Plus, when it comes to building trust and seeing results, research by Kapost and Eloqua suggests that per dollar, organic content marketing produces three times more leads than paid search. If you’re unsure where to begin, reach out to a digital marketing team that can point you in the right direction. If you think you’re ready to get started, jump in by:
- Conducting competitor research
- Looking for current events in your industry
- Asking the experts in your company to blog
- Minimizing overly promotional material
- Taking pictures to include in your content
- Adding videos to your content strategy
3. Keep Your Brand Consistent
Think about the people in your life that you trust most. Now, what is it that they all have in common? Consistency. Perhaps they’re always punctual, dependable, hardworking, or empathetic.
Whatever it is about those friends or family members, you can count on it. Likewise, brands need to stay consistent and be that rock for their customers. To embody this trust-building trait, brands need to maintain a timely response rate, keep quality at the forefront of your products and services, and create a recognizable brand.
Lucidpress found that when businesses consistently presented themselves, they are three to four times more likely to experience brand visibility. However, it's not just the number of impressions that skyrocket—the average revenue increase attributed to a consistent brand presentation is 23%. Additionally, well-designed, frictionless user experience (UX) can raise customer conversion rates by up to 400%, according to a recent finding by Forrester Research.
Just think about an ecommerce site; nothing makes you want to abandon your cart like a completely off-brand color scheme, old logos, or lexiconic changes when it comes time to check out. When it comes to building trust, these inconsistencies can scare off potential clients as they may think the site is hacked or a phishing scam. To ensure your brand is representing itself consistently:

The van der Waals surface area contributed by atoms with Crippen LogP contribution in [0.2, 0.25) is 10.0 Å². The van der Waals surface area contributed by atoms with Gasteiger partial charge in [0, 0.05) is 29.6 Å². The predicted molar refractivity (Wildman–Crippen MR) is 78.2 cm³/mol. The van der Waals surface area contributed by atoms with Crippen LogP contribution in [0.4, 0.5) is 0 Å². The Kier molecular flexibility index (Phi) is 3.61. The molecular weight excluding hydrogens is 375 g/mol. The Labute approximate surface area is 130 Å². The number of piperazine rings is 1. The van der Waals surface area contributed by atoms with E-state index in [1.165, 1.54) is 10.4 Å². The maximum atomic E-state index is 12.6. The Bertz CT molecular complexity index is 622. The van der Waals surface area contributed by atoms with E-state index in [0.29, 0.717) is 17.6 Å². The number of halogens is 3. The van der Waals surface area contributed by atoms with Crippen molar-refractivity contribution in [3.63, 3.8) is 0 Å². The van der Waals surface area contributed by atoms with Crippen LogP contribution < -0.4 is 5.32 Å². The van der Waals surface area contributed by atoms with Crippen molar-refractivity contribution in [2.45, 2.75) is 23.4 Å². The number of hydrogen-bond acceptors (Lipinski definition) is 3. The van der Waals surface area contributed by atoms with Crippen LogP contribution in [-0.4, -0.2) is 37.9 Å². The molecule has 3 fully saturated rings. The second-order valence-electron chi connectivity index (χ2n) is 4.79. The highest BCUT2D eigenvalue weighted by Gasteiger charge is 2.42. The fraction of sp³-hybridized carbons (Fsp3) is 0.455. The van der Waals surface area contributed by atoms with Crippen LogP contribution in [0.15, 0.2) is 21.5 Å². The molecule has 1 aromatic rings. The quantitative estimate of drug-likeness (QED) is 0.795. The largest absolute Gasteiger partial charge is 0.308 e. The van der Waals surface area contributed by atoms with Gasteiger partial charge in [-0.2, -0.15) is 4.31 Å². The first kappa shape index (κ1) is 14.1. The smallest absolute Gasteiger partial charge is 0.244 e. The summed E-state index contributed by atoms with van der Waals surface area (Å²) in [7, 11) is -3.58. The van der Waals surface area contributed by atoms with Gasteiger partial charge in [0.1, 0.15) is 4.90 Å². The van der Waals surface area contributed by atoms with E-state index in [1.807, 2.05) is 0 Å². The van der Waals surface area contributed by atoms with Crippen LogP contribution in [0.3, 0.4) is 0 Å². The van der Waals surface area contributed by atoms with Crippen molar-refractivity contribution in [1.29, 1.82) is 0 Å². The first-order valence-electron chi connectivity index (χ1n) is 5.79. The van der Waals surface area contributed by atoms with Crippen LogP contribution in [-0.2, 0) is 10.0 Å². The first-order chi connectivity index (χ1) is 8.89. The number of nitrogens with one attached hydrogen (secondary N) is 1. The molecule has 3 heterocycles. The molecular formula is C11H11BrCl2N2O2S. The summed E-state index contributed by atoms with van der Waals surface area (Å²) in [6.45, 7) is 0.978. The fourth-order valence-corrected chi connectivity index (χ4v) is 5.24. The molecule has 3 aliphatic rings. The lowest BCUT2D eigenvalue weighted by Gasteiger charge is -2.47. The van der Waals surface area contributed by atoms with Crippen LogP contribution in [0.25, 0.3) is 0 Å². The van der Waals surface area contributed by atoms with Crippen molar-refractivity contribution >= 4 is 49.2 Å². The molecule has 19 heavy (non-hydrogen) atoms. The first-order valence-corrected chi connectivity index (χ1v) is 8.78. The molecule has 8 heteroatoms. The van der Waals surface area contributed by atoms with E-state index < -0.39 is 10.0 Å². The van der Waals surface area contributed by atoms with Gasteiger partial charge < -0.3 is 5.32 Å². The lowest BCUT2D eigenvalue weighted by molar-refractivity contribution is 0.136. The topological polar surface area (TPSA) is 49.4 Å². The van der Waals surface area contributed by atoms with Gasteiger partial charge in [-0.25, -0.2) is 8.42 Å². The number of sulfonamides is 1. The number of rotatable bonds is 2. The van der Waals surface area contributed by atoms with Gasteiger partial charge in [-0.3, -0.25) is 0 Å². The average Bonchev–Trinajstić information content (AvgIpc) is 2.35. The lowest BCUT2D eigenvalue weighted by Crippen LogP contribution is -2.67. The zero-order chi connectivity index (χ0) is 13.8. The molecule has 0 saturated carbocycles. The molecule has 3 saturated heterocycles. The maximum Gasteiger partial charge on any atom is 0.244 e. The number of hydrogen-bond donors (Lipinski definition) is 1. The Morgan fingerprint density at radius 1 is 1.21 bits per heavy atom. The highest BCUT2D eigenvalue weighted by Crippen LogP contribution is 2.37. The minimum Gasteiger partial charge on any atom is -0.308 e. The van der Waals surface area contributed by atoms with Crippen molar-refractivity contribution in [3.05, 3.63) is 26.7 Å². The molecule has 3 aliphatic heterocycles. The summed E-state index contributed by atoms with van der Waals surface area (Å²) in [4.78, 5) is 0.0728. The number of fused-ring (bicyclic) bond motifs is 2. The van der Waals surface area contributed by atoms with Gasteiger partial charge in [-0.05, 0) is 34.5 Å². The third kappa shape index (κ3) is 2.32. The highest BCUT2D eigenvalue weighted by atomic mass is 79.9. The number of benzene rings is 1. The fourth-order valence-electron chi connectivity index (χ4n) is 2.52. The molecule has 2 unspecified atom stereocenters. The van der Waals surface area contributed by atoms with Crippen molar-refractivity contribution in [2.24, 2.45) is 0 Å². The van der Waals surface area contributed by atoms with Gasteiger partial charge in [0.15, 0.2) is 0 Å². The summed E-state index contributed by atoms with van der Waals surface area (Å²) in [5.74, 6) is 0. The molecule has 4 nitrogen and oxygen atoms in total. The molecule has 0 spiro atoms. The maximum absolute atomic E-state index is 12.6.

- Contact an agency that specializes in branding, UX, and UI
- Find a content strategist to proof your site
- Check any site updates as a team before making them public
- Invest in a Secure Sockets Layer (SSL) certificate (there are free SSLs as well)
4. Build a Relationship
Despite the overwhelming distrust of businesses, consumers are still willing to engage with them on social media. Researchers over at GlobalWebIndex discovered that more than one in three social media users have visited a brand’s profile and/or liked/followed them.
This desire to be close to brands is a tremendous opportunity to build trust. If someone tweets, tags, or mentions your business, respond accordingly. In an interview with Social Media Today, Wayne Huang, a researcher at Twitter, said that customers who received responses from brands "felt overwhelmingly much more positive towards the brand versus those who did not receive a response. Even just acknowledging someone's tweet, even if you can't solve it at that moment, that can really add a lot of value.”
Huang also noted that for airline brands who responded to tweets quickly, customers were willing to pay an extra $9 for tickets, a number that jumps up to $20 if a brand responds within six minutes. However, workdays are chaotic, and answering a tweet in that time frame is challenging if you’re unprepared. To forge a relationship with your audience:
- Create a social media admin calendar (who is in charge of responding on what days)
- Create a social media content calendar
- Encourage your audience to reach out
- Respond with a positive message, always (even if they tweet something negative)
All too often, those who work at small to mid-sized businesses wear too many hats. It’s exhausting for a one-person marketing department to handle content composition, website management, social media marketing, and Google Ads administration. To help brands build trust with their audiences, we offer a plan called “Interactive Hat.”
When you work with Werkbot, we become a strategic partner that aligns seamlessly with your marketing department. We’ll ramp up digital initiatives, create content, and monitor your returns with user-friendly, at-a-glance reports. In this way, you can ensure each member of your team is only wearing one hat (it’s a much better look). If you’re interested in learning more about how we can help you build a brand people trust, click here to contact us today.